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Publisher's Summary

The last installment in the Star Carrier series, where first contact, space opera, and military adventure combine, from New York Times best-selling author Ian Douglas!

Will this be the end?

Or a new beginning...

Having battled aliens to prove humanity’s worth as a star-faring species, Admiral Trevor Gray has a new mission: follow the directives of the super-AI Konstantin and lead the star carrier America on a mission through time and space to determine if humanity can truly transcend into Singularity...and avoid the pitfalls that have plagued so many of the aliens Earth has encountered since it gained faster-than-light travel.

But there are those out there who don’t want an answer, who wish to maintain their own power with the status quo. Beyond the dangers of star travel, Gray must contend with politicians looking to end the influence of artificial intelligence on human decisions, a secret fleet out to destroy him, hostile aliens, and the vast, uncharted space full of clues but short on answers.

A species must evolve to survive into the future. But that species must have a vision of the future. Gray hopes to find that vision for humanity...800,000 years in the past.

©2020 Ian Douglas (P)2020 HarperCollins Publishers

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Excellent Scifi

The entire Star Carrier series has been very enjoyable, creative & insightful. I love the depth of diversity that go into the characters, tech and alien species. I think this would make a great scifi tv series, it is unique and interesting in many ways.

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Disappointing end

I was disappointed with this book. I am a loyal fan of the series. I have always enjoyed them minus the repetitive retelling of certain things such as grays background, or they obnoxious abbreviation and slang terms of certain words (eg “schedy” instead of schedule).
However for some reason the author decided to get very political in this novel. Perhaps it was his inclination all along and he figured since this was the last book he’s already got everyone’s money. The new president and his cohorts behaved like a bunch of nutty leftists. Weird to do for future military warfare and tech novels. But for whatever reason the author decided to make constant suggestions in the novel that the new preside and his cohorts were actually Donald Trump or similar politicians. And then other character such as Koenig and Admiral Gray, who are military leaders and obvious conservatives, suddenly turned into leftists. It made no sense and was very offputting and distracting to the storyline and the spirit of the prior eight novels.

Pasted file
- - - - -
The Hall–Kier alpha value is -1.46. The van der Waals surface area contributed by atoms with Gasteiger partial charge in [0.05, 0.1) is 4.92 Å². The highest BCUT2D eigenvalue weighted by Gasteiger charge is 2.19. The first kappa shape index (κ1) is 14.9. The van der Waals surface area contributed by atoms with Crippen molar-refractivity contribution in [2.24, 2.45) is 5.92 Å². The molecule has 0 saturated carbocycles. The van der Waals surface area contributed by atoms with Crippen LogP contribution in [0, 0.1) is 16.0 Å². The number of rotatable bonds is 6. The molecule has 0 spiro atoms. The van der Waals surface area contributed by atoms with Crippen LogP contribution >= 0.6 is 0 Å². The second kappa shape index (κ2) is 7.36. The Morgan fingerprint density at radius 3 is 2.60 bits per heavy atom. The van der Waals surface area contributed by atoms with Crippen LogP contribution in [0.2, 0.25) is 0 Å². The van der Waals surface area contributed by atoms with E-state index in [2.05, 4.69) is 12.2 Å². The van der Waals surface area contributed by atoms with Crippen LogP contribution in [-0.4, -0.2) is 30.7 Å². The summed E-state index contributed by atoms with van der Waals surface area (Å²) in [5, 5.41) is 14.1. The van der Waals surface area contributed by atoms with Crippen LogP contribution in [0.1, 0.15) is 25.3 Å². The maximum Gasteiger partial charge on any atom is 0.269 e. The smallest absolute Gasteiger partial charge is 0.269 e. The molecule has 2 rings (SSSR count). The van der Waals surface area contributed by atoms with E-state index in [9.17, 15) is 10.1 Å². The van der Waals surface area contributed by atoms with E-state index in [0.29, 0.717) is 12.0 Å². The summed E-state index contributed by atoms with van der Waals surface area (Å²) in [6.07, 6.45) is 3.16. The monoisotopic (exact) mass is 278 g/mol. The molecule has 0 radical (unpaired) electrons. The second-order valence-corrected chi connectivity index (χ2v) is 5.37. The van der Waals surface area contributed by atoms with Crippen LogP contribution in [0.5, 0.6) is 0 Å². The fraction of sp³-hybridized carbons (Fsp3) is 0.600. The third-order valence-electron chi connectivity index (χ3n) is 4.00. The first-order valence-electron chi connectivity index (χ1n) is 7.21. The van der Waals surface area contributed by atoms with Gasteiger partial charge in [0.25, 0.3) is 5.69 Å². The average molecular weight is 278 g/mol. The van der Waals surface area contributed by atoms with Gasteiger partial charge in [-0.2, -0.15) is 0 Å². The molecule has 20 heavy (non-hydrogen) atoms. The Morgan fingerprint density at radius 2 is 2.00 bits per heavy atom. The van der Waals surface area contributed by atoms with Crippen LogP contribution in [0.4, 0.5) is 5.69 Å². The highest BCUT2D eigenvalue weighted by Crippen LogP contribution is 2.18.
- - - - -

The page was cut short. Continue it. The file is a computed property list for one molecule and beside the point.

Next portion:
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I'll miss this series.

Ian Douglas is one of my top tier Authors, right up with B.V. Larson and Martha Wells. Douglas can imagine a future where humans have actually evolved and not just the technology, among the best--even his aliens challenge one's imagination of what an alien is or should be.. If this really is the last in the series I will miss not having the next book to look out for. I've already reread the series up to whatever the new addition was at least three times over the last five years or so, and I'll probably read it again in a year or two. Nick Sullivan is a seamless narrator insofar as you really don't notice his presence because of a mispronunciation or an inappropriate voice--its very easy to get lost in the story.

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Wish I could flag narrators to AVOID in future

I'd forgotten how silly some aspects of the books in this series are, and how the social constructs read like the fantasies of a 15 year old boy. The interesting bits of harder science and speculation about the future make it readable but the characters and social aspects are juvenile. The way women in this book are portrayed would make Heinlein proud. That's not a compliment.

As to narration -- This may be just personal taste, but I cannot stand Nick Sullivan's reading. I find it like listening to a 4th grade teacher desperate to get the attention of the class by being overly dramatic in every sentence. I guess I'm spoiled by RC Bray, who could read the phone book and still hold my attention.

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great end to a great series!

Ian Douglas has a knack for building characters and using scientific Concepts throughout his books. It is never dull and he introduces you to characters you grow to enjoy love, and new characters that show you the price of conflict. this ending is consistent with the entire series and I am happy and yet sad to read it, much like but ends in the book. I think the author author for a good use of my time.